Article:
Each year, 10,000 U nonimmigrant visas are available to victims of crime who suffered substantial mental or physical abuse and are willing to help law enforcement in the investigation and prosecution of the crime. For the past four years, including fiscal year 2013, the statutory limit was reached.
The USCIS issued new guidance on same-sex marriage last July 26 which answers frequently asked questions on filing of petitions, applying for immigration benefits, reopening previously denied petitions, changes in eligibility, residency requirements for naturalization and inadmissibility waivers.
A foreign national with an approved employment-based immigrant petition whose priority date is current may apply for an immigrant visa through consular processing abroad or apply for adjustment of status if applicant is already in the U.S. Adjustment of status is the more preferred route because the applicant is eligible for work authorization and permission to travel while the application is pending.
A U.S. citizen or lawful permanent resident who petitions or sponsors a family member for a green card must submit with the relative’s adjustment of status application or immigrant visa application an affidavit of support or form I-864 to guarantee that the intending immigrant will not become a public charge.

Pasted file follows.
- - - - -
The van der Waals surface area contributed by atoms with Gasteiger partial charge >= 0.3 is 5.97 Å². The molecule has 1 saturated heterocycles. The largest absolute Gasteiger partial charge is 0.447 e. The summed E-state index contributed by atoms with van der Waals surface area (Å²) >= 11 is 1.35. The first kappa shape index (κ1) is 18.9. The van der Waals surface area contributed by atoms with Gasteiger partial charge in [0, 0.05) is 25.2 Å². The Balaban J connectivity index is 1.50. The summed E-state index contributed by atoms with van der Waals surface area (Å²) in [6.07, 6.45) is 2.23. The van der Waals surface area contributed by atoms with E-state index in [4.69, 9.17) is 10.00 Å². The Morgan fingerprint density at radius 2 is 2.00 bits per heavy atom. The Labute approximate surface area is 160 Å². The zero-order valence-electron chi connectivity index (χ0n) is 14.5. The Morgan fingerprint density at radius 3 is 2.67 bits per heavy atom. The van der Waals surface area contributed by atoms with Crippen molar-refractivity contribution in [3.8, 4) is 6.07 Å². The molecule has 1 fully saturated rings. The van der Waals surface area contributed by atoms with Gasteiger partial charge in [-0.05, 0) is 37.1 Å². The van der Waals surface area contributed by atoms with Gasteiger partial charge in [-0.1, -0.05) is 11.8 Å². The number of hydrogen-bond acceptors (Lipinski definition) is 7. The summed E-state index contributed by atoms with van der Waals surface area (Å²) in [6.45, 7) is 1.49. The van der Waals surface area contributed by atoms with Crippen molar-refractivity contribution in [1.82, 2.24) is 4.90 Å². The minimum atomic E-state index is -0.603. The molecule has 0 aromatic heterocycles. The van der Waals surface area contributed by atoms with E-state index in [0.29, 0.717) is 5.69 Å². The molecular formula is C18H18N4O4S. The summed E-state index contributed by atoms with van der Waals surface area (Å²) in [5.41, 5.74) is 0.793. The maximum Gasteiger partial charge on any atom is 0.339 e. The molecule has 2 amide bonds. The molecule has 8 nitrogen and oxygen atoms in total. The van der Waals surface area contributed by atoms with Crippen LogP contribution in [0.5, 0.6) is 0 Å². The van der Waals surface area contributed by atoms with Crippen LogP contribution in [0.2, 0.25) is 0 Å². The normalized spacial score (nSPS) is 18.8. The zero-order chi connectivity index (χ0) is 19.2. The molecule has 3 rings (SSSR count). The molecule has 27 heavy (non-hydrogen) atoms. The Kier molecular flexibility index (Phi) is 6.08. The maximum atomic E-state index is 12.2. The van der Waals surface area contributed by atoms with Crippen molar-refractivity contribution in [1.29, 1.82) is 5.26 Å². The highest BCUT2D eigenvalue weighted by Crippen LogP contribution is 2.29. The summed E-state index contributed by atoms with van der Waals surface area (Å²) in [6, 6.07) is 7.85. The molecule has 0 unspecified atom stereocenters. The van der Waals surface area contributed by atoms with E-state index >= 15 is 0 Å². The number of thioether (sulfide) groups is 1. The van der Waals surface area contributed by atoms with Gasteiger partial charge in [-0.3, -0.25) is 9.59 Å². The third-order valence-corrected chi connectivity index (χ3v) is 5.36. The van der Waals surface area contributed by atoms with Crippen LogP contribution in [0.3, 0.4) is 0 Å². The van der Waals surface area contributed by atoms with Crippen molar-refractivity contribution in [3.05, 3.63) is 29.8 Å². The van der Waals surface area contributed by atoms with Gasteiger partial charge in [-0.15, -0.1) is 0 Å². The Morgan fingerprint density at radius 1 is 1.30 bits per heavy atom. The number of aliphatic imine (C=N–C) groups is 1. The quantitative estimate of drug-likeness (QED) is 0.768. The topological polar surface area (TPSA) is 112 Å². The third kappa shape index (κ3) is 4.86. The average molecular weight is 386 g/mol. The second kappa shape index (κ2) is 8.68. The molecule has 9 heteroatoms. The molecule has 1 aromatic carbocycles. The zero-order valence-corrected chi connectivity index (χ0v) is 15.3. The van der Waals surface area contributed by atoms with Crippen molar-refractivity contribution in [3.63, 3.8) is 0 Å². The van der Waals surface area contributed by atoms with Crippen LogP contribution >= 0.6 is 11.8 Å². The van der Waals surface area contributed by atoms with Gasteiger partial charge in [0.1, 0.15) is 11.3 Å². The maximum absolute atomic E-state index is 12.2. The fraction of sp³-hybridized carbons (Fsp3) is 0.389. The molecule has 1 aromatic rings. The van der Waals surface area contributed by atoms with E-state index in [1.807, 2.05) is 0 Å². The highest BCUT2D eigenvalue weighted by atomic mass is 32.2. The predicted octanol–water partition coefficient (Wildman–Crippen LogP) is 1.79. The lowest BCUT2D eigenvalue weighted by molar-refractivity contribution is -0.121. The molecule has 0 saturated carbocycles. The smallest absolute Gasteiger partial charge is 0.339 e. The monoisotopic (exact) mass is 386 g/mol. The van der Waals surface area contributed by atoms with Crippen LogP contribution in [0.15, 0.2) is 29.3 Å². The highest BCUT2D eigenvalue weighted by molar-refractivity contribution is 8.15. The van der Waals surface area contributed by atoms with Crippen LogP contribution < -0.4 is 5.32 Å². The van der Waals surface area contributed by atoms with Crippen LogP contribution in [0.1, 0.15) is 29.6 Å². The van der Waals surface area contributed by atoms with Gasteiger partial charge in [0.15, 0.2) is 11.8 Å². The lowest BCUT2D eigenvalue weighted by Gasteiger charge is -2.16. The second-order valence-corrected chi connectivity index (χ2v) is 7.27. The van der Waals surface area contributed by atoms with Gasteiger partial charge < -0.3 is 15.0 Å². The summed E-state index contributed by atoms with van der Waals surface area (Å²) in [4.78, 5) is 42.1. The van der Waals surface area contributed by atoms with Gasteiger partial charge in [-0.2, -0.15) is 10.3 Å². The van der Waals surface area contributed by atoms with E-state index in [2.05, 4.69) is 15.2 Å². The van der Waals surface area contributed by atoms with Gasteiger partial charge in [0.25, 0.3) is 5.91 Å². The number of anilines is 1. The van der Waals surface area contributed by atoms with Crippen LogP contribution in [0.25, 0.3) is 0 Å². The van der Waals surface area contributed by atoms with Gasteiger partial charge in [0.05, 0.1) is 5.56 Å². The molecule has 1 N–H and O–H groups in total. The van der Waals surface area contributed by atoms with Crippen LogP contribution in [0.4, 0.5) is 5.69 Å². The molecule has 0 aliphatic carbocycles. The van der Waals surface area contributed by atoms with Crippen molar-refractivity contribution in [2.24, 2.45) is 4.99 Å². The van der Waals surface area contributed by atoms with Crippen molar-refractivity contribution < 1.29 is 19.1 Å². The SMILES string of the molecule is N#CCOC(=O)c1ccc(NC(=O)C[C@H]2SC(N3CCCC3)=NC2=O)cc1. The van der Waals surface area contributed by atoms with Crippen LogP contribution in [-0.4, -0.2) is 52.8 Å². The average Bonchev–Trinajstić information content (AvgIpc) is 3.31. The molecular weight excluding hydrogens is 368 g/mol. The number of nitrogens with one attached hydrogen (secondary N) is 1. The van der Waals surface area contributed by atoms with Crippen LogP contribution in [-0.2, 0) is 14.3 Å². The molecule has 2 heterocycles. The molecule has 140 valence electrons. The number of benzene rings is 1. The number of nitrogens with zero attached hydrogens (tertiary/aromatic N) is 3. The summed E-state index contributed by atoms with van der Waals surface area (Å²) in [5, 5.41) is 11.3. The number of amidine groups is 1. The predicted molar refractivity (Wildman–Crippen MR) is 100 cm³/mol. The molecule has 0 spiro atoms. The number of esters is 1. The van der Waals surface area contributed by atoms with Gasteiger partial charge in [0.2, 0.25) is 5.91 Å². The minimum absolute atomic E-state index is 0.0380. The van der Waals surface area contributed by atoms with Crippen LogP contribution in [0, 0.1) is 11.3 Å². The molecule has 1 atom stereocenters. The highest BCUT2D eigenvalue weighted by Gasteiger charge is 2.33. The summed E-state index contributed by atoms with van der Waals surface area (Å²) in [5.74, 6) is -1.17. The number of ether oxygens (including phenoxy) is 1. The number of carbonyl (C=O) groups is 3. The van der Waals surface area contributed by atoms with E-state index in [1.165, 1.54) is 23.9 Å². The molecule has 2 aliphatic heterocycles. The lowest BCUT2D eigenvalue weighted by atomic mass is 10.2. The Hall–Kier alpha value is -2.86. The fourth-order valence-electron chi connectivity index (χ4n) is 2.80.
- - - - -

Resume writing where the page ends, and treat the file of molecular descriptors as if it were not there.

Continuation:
Criminal activity by noncitizens may have immigration consequences. This is true whether they are undocumented aliens, temporary visitors or lawful permanent residents.
The August 2013 Visa bulletin shows that the Family-based 2A preference category which refers to spouses and children of lawful permanent residents (LPR) is current for all countries.
Entering into a sham marriage only for the purpose of obtaining immigration benefits is a serious matter that could have many consequences. It could lead to the deportation of the alien spouse and a bar on the approval of future immigrant visa petitions.
Fraud or willful misrepresentation of a material fact is a ground of inadmissibility that prevents an alien from getting a green card. The act of entering the United States under a different name is an example.
Professionals can qualify under the employment-based second preference (EB-2) category if they have a master’s degree or higher and if the position requires an advanced degree. This category is appropriate for workers in highly skilled occupations, such as physical therapists, doctors, lawyers, engineers and pharmacists.
Most people think that a person who is born outside of the United States can only become a U.S. citizen through naturalization or by deriving citizenship through a parent’s naturalization. For many people, naturalization is a process fraught with years of waiting and much expense.